You may not see them or hear them, but you can usually tell where they have been. They can turn a vegetable garden, a field of crops, or even a plot of Christmas trees into a disaster area.
Deer are the No. 1 cause of crop damage in Missouri, and R. Scott Brundage has spent years trying to keep them from munching on his trees and soybeans. If he has his way, producers will soon be able to spend less money, time and labor in protecting their crops from deer.
Women in Columbia now have a new option when it comes to fitness.
Females In Training, a new women-only fitness center, opened Feb. 7 in the building that used to house Club Woodrail. The building is attached to the Missouri Athletic Center.
MU’s expert on so-called mad cow disease says it is “an almost nonexistent risk for people.”
“The risk of transmission is very, very small,” said Dr. Jeffrey Tyler, a professor of veterinary medicine and surgery in the food animal division.
The United Working People of Mid-Missouri hopes to restore labor’s effect on the political process, at least in Boone County.
The new political action committee, composed mainly of people who also belong to labor unions, served chili with a side of politics Sunday at its kickoff event, which doubled as fund-raiser and pep rally. The chili cook-off attracted about 150 people, many of them union members.
Some love it. Some hate it. But Ralph Nader’s independent candidacy for president is real, and voters will have to deal with it.
Four years ago, Nader suffered a barrage of criticism and was accused of taking vital votes from Democrat Al Gore in the 2000 presidential election. While he’s running as an independent and not as the Green Party nominee this time, the question remains the same: Will Nader undermine the Democratic effort to claim the White House?
JEFFERSON CITY — The House Education Appropriations Committee voted Monday to reinstate money earmarked for the statewide Missouri Assessment Program testing regimen after learning that roughly $343 million of federal education aid was at stake.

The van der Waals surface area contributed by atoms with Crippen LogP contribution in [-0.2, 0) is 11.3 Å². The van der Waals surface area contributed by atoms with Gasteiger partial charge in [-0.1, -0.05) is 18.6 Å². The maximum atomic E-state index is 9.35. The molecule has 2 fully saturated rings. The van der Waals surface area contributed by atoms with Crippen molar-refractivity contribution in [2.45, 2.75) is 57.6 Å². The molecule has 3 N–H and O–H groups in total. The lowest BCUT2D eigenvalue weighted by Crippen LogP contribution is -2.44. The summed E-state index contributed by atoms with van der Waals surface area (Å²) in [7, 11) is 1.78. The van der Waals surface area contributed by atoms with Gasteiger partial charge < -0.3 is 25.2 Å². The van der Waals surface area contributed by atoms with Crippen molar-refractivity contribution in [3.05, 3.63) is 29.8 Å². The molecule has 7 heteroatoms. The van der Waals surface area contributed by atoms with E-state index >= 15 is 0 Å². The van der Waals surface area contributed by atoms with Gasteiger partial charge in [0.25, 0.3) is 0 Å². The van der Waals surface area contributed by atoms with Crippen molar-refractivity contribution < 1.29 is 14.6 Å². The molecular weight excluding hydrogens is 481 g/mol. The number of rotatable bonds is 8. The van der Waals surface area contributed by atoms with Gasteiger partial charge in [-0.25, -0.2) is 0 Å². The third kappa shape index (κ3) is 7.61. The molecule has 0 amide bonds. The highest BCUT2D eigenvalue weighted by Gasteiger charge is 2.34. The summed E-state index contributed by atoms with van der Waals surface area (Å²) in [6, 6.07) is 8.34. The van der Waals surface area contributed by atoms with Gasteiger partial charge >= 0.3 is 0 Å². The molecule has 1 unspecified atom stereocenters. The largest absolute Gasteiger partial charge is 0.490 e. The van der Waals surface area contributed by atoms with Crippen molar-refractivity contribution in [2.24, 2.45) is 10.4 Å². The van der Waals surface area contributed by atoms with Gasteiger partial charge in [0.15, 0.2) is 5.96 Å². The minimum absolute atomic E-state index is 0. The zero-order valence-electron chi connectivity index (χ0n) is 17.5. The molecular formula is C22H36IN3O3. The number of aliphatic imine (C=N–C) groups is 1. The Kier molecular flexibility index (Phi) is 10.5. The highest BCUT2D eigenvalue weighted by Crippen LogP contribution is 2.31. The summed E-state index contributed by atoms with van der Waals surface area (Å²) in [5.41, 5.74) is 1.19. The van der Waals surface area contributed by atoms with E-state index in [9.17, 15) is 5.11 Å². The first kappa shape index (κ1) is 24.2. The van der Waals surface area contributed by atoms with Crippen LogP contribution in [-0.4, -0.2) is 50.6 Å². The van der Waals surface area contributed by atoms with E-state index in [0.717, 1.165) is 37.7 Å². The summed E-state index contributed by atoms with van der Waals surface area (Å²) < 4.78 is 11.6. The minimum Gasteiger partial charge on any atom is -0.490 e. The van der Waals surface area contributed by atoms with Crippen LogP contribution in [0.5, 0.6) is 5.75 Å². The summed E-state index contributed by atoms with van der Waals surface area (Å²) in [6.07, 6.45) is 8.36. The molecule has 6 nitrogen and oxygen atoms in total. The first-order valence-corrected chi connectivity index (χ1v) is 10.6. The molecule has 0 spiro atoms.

The committee adopted an amendment to a funding bill last Wednesday that would have taken $5.1 million in state money — dedicated for funding MAP testing only — and put it into a discretionary pot. From that pot, local school boards would have had broad control over how that money was spent.
10 ways to make commuting more enjoyable
Iraq, Afghanistan, Colombia, South Korea and Haiti were a few of the countries mentioned Monday night at the Roblee Lecture Series’ "Roundtable on U.S. Foreign Policy and National Security."
More than 50 people attended the 90-minute Stephens College event in Windsor Auditorium, 1407 East Broadway. The roundtable was open to the public and followed by a reception.
The retirement clock is ticking for MU Chancellor Richard Wallace, but UM system President Elson Floyd has yet to announce his plans for the Columbia campus.
Wallace steps down in August, with no successor on the horizon. Floyd has said he was considering taking Wallace’s place along with running the four-campus system. But he declined last week to provide new details about the status of the process.
The mating game is becoming more complex every day. As if it isn’t hard enough sometimes for two people to agree to tie the knot, now the government is getting involved in the selection process. Same-sex marriages, of course, are the source of the debate.
Usually, the government tends to be involved in the dissolution of the union, settling matters regarding alimony, child custody, property settlements, etc. So, I think the libertarian argument that government has no business in mating agreements is pretty simplistic. I believe civil unions are important in maintaining the social order.
Nestled between a roundabout and a bar on Old 63 is the future of an artist, wrapped up in the paws of two maple wood tigers.